Reach follows Steven (Garrett Clayton), a senior in high school, who plans to kill himself after his first day of school. He feels mostly invisible at school and his former best friend, Nick (Jordan Doww), is now his worst tormentor. The guilt he feels over his mother’s suicide and his dad’s subsequent emotional distance isn’t helping matters.
But when new kid Clarence (Johnny James Fiore) helps defend Steven from one of Nick’s attacks, the two quickly become best friends. Clarence’s parents traveled the globe in service of humanitarian needs, which means he grew up in different countries. His parents recently died in a motorcycle accident, so he now lives with his grandparents, which is why he is currently attending Steven’s school. His frankness and carefree spirit put the wound up Steven at ease.
As they bond over the school year, Nick’s home life is slowly deteriorating. His dad, Jack (Kevin Sizemore), is still on leave from the police department, in part due to his alcoholism. Jack blames everyone else but him, including Steven’s dad, who had an affair with Jack’s wife (Nick’s mother). Jack lashes out harshly towards anyone he believes stands in his way. Will Nick repeat the sins of his father? Does Steven find the will to keep living thanks to Clarence? What is the dark secret Clarence is hiding?
“…a senior in high school, who plans to kill himself after his first day of school.”
Reach hits several familiar notes along its noble path. Obviously, there is a scene where the more laid back Clarence convinces Steven to play hookey, and the band kid tries pot for the first time. There is also a third act breakup because of course there would be one! Clarence disappears for a while, neglecting even his friend’s birthday. Steven comes to check in on him and discovers that Clarence stole Steven’s pills (the ones he’s going to overdose on) from his backpack. Clarence gets pissed off that Steven however innocently intended the action, gave their drama teacher Clarence’s play; which was lent to Steven in confidence. It is a somewhat forced moment, in an otherwise naturally unfolding and engaging character study.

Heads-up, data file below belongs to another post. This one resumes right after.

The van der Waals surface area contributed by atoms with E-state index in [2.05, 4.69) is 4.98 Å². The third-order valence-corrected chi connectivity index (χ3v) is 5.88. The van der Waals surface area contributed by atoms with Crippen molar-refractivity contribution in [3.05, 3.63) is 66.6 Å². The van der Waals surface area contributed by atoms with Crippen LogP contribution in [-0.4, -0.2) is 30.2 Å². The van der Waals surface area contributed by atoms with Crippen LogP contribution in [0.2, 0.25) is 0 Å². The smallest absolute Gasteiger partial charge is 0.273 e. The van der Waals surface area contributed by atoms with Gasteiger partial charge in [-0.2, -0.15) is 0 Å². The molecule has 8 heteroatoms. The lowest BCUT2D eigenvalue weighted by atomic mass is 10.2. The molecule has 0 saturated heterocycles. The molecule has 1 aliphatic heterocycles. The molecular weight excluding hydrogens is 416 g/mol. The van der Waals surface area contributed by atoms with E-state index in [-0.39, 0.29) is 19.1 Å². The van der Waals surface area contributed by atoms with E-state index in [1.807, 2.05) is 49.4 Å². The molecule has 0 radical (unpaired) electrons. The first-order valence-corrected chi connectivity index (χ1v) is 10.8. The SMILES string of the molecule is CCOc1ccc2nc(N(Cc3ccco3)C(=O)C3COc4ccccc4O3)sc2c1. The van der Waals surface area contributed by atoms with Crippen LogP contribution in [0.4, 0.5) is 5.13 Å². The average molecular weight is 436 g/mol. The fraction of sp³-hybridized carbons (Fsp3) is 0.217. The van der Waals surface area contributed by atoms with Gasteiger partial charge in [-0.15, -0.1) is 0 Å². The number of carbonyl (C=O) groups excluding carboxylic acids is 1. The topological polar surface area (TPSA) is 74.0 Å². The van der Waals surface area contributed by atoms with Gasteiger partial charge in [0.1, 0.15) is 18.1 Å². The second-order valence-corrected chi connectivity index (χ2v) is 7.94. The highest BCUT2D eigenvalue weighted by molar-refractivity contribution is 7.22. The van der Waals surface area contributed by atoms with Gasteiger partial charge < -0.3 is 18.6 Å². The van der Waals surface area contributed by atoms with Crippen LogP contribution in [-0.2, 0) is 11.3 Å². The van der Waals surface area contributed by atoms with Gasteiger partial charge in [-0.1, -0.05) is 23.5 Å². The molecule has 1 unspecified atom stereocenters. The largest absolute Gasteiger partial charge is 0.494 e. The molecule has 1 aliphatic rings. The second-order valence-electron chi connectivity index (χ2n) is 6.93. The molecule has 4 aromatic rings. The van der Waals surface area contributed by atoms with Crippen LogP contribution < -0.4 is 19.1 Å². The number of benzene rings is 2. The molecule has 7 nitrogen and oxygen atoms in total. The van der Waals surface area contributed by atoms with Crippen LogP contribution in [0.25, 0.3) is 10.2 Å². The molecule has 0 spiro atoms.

For every cliche or stereotype Reach’s screenplay- by Maria Capp, Grant Haring, and Johnny James Fiore- checks off, it avoids two or three at the same time. Clarence’s deadpan delivery of his life details, seem like they might be disingenuous posturing to impress his new school chums. But nope, every crazy thing, such as where and with whom he studied judo or what he was doing in Burma, is true. Another refreshing deviation from the formula is the fact that what would be a big moment in another movie is background detail here. At prom, Steven slow dances with Kimberly (Raffaela), Nick’s ex-girlfriend. It happens organically and is just a small moment between these two and is presented in an intimate fashion.
“…strong directing and a fun soundtrack. Coupled with a strong, charismatic cast and intelligent dialogue.”
Leif Rokesh’s direction isn’t the most stylish, but he delivers on the emotions of the characters in a big way. Most importantly though, he wrings remarkable performances out of a stunning cast. Fiore as the charming, confident Clarence is the glue that holds the movie together. If he came across as insincere or obnoxious, nothing about Reach would work. However, he delivers a confident and intense performance that is nothing short of brilliant. Clayton is equally as good as the muted Steven.
As Steven’s father Bojesse Christopher makes for a sympathetic figure, with his inability to relate to his son eating him up inside. Kevin Sizemore as the perpetual angry Jack is quite menacing, even if he can’t quite shake the one dimension the character is saddled with. Screenwriter Grant Harling has a small role as the drama teacher, Mr. Tony. He is a very kind, understanding presence, and it is easy to see why the students would open up to him. Raffaela doesn’t have much to do besides react to Nick being the worst. But she brings a lot of heart to the role.
Reach does have a few cliches, which come across as a tad forced. It overcomes this thanks to strong directing and a fun soundtrack. Coupled with a strong, charismatic cast and intelligent dialogue, this is a relatively original coming-of-age story.
Reach (2018) Directed by Leif Rokesh. Written by Maria Capp, Johnny James Fiore, Grant Harling. Starring Johnny James Fiore, Garrett Clayton, Jordan Doww, Raffaela, Grant Harling, Kevin Sizemore, Bojesse Christopher. Reach made its World Premiere at the 2018 Dances With Films.